China proposed Belt and Road Initiative (BRI) is both important and significant for Asia’s development, as many countries in the region need to improve their infrastructures urgently for economic enhancement, a Singaporean Expert said in an Interview.
These Countries are across Southeast Asia, South Asia and Central Asia, said Joseph Chinyong Liow, Dean of the College of Humanities, Arts and Social Sciences of the Nanyang Technological University of Singapore.
Liow is scheduled to participate in the Thematic Forum on Think-Tank Exchanges of the Second Belt and Road Forum for International cooperation to be held later this month in Beijing.
Infrastructure facilities would help to connect the countries in the region to the global supply chain, whether through maritime or overland transportation, he explained. However, there are many societies in Asia which are very isolated from the rest of the world and difficult to reach.
While the coastal cities in China are quite advanced and developed, its vast inland areas have lagged behind due to their infrastructural backwardness, he pointed out, adding that China has gained experience and know-hows in addressing its infrastructural problems domestically with the improvement of technology and equipment.
“Many other countries share the same problems as China’s, and China could use its expertise on infrastructure to help those countries,”Liow said with reference to the Belt and Road Initiative.
For examples, Central Asia, bestowed with bountiful natural resources such as the natural gases, would be unable to extract and market these resources without good infrastructure facilities; whereas trading is important for Southeast Asian countries but good ports are the important prerequisites, according to Liow.
In Liow’s opinion, China is both resourceful and willing to assist Asian neighbours and beyond with the Belt and Road Initiative, and it’s “not just good but quite necessary for regional development,” the professor noted, adding that “the potential China can contribute is very significant”.
For instance, the Association of Southeast Asian Nations (ASEAN) countries are working towards their connectivity, and China can contribute to connectivity across all the ASEAN states, both physical and digital ones.
ASEAN is going to build a Smart-City’s network, and one aspect of the network is e-commerce, an area China is very advanced in. China can assist ASEAN in constructing this network with its technologies and experience.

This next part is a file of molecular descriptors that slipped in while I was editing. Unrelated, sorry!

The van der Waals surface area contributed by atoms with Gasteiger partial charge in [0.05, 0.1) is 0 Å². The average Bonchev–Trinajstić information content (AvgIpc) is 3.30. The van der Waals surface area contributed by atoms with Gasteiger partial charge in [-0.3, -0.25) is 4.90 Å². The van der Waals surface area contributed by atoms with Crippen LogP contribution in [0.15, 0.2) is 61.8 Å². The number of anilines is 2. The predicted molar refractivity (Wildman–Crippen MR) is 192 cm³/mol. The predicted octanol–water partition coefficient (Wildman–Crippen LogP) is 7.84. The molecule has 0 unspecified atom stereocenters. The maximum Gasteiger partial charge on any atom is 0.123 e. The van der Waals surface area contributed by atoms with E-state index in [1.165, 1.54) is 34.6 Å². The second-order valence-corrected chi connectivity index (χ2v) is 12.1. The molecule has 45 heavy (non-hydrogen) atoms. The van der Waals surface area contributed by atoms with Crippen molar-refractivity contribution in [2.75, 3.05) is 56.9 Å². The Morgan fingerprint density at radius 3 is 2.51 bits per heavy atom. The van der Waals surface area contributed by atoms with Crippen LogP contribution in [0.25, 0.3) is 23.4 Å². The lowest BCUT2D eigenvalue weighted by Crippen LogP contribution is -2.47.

Even though China and some Southeast Asian countries have some disagreements over the South China Sea issue, ASEAN and China should still proceed with cooperation in other areas, he said.
Besides connectivity, Liow pointed out that infrastructure construction brings about economic opportunities. “When you build a train station, there are a lot of economic opportunities coming along the train station, such as selling products, loading and unloading as well as tourism that will create jobs,” he said.
“If China builds a railway linking an inland Chinese city to Kazakhstan, look at China’s investment, look at what can be built around the stations, for example a small industrial park or a small shopping area, and look at the kind of employment opportunities it can provide to the local community with several stations, we can come up with a picture of how a railway can create economic and job opportunities. People would know how much the initiative can contribute to the local community,”he added.
From Singapore’s perspective, Singapore is supportive of the initiative, and has indicated to China that Singapore is happy to provide financial and legal services in the BRI projects.
That’s why Singapore joined the Asian Infrastructure Investment Bank (AIIB), and set up a new office Infrastructure Asia in October last year under the leadership of Enterprise Singapore and the Monetary Authority of Singapore to help facilitate infrastructure investment and projects including BRI projects, Liow elaborated.
Statistics from the official website of Infrastructure Asia show Asia’s need for infrastructure is more urgent than ever, as economies expand rapidly and the population of urban residents rises by a staggering 1.4 billion in the next two decades. This means more roads, more homes and more physical facilities.
Singapore and China have worked together on many inter-governmental projects, from the Suzhou Industrial Park in eastern China to the Chongqing Demonstration Initiative on Strategic Connectivity in western China, and we can build on that co-operative experience to explore the third-party market on building industrial parks or infrastructure facilities, Chinyong Liow concluded.